But that’s why we read this. I don’t need self-examination from Bisco, even when he goes through genuine tragedy. Just keep pulling out more arrows.

Sabikui Bisco, Vol. 5

By Shinji Cobkubo and K Akagishi. Released in Japan by Dengeki Bunko. Released in North America by Yen On. Translated by Jake Humphrey.

Sabikui Bisco tends to coast along on three elements. The first is what I would call “high concept”, coming up with fantastical ideas, people or places that make the jaw drop when they’re described. The second is the wall-to-wall action sequences that make up the bulk of the book. And the third is Bisco and Milo getting closer and closer to just making out, even as each book seems to add a new girl to fall in love with Bisco and sigh as she watches he and Milo declare themselves to be soulmates. The good news is that this fifth volume has all of those things in abundance. The bad news is that it does tend to lean a bit too much on the action scenes this time around. Bisco is not really someone who ever slows down or stops to smell the roses, but reading this book is like watching an action movie that’s all the last 15 minutes. It can be utterly exhausting.

After the events of the last book, Shishi is now apparently evil, and Bisco is very definitely a 10-year-old. As he and Milo try to catch up with her so that he can do something about that, they end up on Hokkaido… which it turns out is basically a giant floating space whale. That was not in any of the guidebooks! Unfortunately, Shishi got there first, and is trying to take over the island with camellia flowers… which have already taken over the prison wardens from the previous book. Fortunately, they have allies in the native peoples of Hokkaido, which include (yes, try to contain your surprise) another teenage girl who thinks Milo is pretty hot. She’s not into Bisco, though, as he’s just a kid. Will they be able to stop the island being used for a mass terrorist event? And just how evil *is* Shishi anyway?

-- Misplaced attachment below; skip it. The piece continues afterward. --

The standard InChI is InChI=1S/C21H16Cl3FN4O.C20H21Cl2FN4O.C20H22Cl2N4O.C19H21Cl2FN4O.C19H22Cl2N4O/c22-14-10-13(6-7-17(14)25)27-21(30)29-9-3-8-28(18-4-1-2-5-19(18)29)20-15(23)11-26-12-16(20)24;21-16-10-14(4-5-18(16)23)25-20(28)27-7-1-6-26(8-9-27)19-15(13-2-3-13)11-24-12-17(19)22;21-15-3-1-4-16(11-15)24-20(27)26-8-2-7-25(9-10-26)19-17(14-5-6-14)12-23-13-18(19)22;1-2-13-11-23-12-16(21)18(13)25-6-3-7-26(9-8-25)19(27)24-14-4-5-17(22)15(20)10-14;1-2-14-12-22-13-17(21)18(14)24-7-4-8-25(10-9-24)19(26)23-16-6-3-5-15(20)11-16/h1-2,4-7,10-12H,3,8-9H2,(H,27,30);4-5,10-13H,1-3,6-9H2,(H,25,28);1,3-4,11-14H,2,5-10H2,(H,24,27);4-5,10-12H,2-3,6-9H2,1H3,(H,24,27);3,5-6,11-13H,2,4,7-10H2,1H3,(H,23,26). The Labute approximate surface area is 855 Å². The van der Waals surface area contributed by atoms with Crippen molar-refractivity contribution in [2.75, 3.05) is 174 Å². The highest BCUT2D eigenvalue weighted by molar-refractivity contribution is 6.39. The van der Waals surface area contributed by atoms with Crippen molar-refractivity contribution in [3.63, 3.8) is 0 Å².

The book makes an effort to try to keep it ambiguous about Shishi’s motivations, saying that it wasn’t just her being possessed by an evil flower but her own desires that led to her murdering her dad. But given that this motivational speech is coming FROM the evil flower, it’s a bit hard to take this as anything more than “sorry, bro, I was possessed”. Indeed, it’s not the only possession of the book, as the climax of the volume shows that there is no character the series will not bring back to make another appearance. Speaking of which, Pawoo is kept far away from her husband, but Tirol is around to be the absolute worst again, and Amli also shows up to try to save her god/crush delete where applicable. This is a series that thrives on barely controlled chaos, so it works, but eventually the “controlled” part is going to be lost, I suspect.

Still, overall I was less grumpy about this book, despite it basically just being Bisco and Milo screaming for 260 pages. I’ll keep going.